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Regulation and Compliance > Federal Regulation > IRS

First Stimulus Checks Sent to Bank Accounts

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Just as the first stimulus checks hit eligible Americans’ bank accounts Monday, Democratic lawmakers are calling on the labor secretary to issue additional guidance on unemployment benefits.

The first $1,200 stimulus payments should be deposited directly into individuals’ bank accounts Monday, House Ways and Means Republicans said. The precise date of the payments will depend on how long individual banks typically take to process direct deposits.

“This process will repeat every week until all economic impact payments (EIPs) are processed,” the lawmakers said.

The checks will be issued in reverse “adjusted gross income” order — starting with people with the lowest income first, the lawmakers said.

Treasury Secretary Steven Mnuchin tweeted Monday that he expects more than 80 million Americans to get checks by direct deposit by Wednesday.

Treasury and IRS said that these payments are being automatically issued to eligible 2019 or 2018 federal tax return filers who received a refund using direct deposit.

Non-filers can get their payment faster by using the ‘Non-Filers: Enter Payment Info Here’ web portal and entering their bank account information, Treasury and IRS said.

Also, eligible Social Security beneficiaries and railroad retirement recipients who did not file a tax return in 2018 and 2019 will be automatically sent their economic impact payments, primarily electronically.

After torpedoing a vote Thursday to increase small-business funding under the Paycheck Protection Program, Senate Democrats proposed Friday an interim coronavirus relief package that they argue will address the “immediate issues” facing local and state governments, hospitals and small businesses.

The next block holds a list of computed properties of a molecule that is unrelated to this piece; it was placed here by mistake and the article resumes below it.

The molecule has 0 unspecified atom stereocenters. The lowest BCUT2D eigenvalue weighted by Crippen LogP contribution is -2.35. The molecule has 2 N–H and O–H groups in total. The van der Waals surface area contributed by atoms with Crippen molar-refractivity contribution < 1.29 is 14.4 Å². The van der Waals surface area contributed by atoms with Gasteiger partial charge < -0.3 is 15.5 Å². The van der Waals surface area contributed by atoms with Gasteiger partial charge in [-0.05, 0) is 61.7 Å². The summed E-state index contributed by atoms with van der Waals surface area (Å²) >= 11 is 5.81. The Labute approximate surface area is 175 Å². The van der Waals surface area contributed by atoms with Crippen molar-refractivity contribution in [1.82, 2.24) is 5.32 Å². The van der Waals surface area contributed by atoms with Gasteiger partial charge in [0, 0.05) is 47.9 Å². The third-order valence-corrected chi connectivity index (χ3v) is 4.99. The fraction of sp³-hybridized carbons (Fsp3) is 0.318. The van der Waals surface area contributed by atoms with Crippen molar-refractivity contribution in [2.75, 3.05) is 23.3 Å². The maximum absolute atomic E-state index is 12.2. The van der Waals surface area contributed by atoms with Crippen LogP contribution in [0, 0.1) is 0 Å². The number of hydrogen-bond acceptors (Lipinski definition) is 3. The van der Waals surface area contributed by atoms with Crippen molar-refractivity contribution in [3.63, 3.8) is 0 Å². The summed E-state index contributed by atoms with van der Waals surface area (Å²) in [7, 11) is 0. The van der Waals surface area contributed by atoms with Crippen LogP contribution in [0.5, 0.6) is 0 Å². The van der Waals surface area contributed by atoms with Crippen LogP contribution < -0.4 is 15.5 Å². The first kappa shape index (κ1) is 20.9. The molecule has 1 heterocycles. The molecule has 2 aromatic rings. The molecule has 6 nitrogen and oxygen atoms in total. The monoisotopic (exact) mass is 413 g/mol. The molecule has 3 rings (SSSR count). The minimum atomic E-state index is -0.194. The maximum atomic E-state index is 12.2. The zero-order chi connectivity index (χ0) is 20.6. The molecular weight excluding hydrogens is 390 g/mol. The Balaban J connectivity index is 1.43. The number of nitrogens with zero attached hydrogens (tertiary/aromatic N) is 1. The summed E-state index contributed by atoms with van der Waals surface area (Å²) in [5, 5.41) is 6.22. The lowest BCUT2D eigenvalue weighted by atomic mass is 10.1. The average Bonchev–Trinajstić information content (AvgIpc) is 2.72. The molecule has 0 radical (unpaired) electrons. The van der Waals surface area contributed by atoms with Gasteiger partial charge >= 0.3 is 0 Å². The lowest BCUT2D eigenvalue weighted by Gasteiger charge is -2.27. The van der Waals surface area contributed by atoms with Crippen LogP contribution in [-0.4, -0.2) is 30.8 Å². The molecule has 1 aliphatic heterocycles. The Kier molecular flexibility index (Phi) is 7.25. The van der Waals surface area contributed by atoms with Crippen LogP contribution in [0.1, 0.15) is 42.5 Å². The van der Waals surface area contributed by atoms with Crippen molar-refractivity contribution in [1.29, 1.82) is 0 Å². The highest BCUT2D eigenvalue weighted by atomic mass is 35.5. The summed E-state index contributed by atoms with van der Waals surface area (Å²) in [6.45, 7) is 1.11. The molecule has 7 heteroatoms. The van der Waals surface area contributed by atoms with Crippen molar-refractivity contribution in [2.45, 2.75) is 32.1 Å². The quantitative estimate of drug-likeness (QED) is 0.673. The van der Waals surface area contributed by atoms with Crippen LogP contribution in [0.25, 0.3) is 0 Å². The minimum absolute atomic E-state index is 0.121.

Senate Democratic leader Chuck Schumer said a bipartisan agreement on an interim emergency Coronavirus relief package could likely come this week. President Donald Trump is also mulling launching a Coronavirus economic task force.

Unemployment Guidance

Schumer, along with 33 other Democrats, told Labor Secretary Eugene Scalia in a Monday letter to clarify certain portions of Labor’s Friday guidance on the emergency unemployment benefits.

“[P]arts of the guidance appear narrow or ambiguous, which could make states think they need to exclude workers who Congress clearly intended to receive unemployment compensation through the Pandemic Unemployment Assistance (PUA) program,” the senators wrote.

Labor should clarify by Friday the following areas of its guidance: workers who have been diagnosed with COVID-19 without receiving a test, workers with COVID-19 who take time off of work, workers without child care options in summer months, workers unable to get to work due to stay-at-home orders, workers with underlying health conditions like asthma, and self-employed workers like gig workers who are unable to work due to plummeting demand for their services.

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